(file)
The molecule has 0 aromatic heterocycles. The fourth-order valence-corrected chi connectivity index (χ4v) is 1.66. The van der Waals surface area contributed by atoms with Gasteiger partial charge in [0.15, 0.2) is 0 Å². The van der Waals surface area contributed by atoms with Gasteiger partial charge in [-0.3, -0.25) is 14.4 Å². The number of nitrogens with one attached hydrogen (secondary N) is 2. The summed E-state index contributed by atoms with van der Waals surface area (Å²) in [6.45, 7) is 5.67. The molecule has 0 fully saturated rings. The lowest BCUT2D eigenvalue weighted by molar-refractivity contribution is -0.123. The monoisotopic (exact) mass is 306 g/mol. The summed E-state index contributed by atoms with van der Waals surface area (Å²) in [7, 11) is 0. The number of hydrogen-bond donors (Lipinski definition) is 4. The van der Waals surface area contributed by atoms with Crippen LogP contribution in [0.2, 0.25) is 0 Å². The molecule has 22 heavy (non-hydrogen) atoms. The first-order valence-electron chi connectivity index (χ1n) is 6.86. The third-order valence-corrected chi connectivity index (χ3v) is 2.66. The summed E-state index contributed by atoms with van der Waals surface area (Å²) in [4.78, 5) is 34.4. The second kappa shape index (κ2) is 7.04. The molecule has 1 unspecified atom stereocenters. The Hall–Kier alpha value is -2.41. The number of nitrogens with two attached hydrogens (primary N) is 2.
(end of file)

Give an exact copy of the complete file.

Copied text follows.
The molecule has 0 aromatic heterocycles. The fourth-order valence-corrected chi connectivity index (χ4v) is 1.66. The van der Waals surface area contributed by atoms with Gasteiger partial charge in [0.15, 0.2) is 0 Å². The van der Waals surface area contributed by atoms with Gasteiger partial charge in [-0.3, -0.25) is 14.4 Å². The number of nitrogens with one attached hydrogen (secondary N) is 2. The summed E-state index contributed by atoms with van der Waals surface area (Å²) in [6.45, 7) is 5.67. The molecule has 0 fully saturated rings. The lowest BCUT2D eigenvalue weighted by molar-refractivity contribution is -0.123. The monoisotopic (exact) mass is 306 g/mol. The summed E-state index contributed by atoms with van der Waals surface area (Å²) in [7, 11) is 0. The number of hydrogen-bond donors (Lipinski definition) is 4. The van der Waals surface area contributed by atoms with Crippen LogP contribution in [0.2, 0.25) is 0 Å². The molecule has 22 heavy (non-hydrogen) atoms. The first-order valence-electron chi connectivity index (χ1n) is 6.86. The third-order valence-corrected chi connectivity index (χ3v) is 2.66. The summed E-state index contributed by atoms with van der Waals surface area (Å²) in [4.78, 5) is 34.4. The second kappa shape index (κ2) is 7.04. The molecule has 1 unspecified atom stereocenters. The Hall–Kier alpha value is -2.41. The number of nitrogens with two attached hydrogens (primary N) is 2.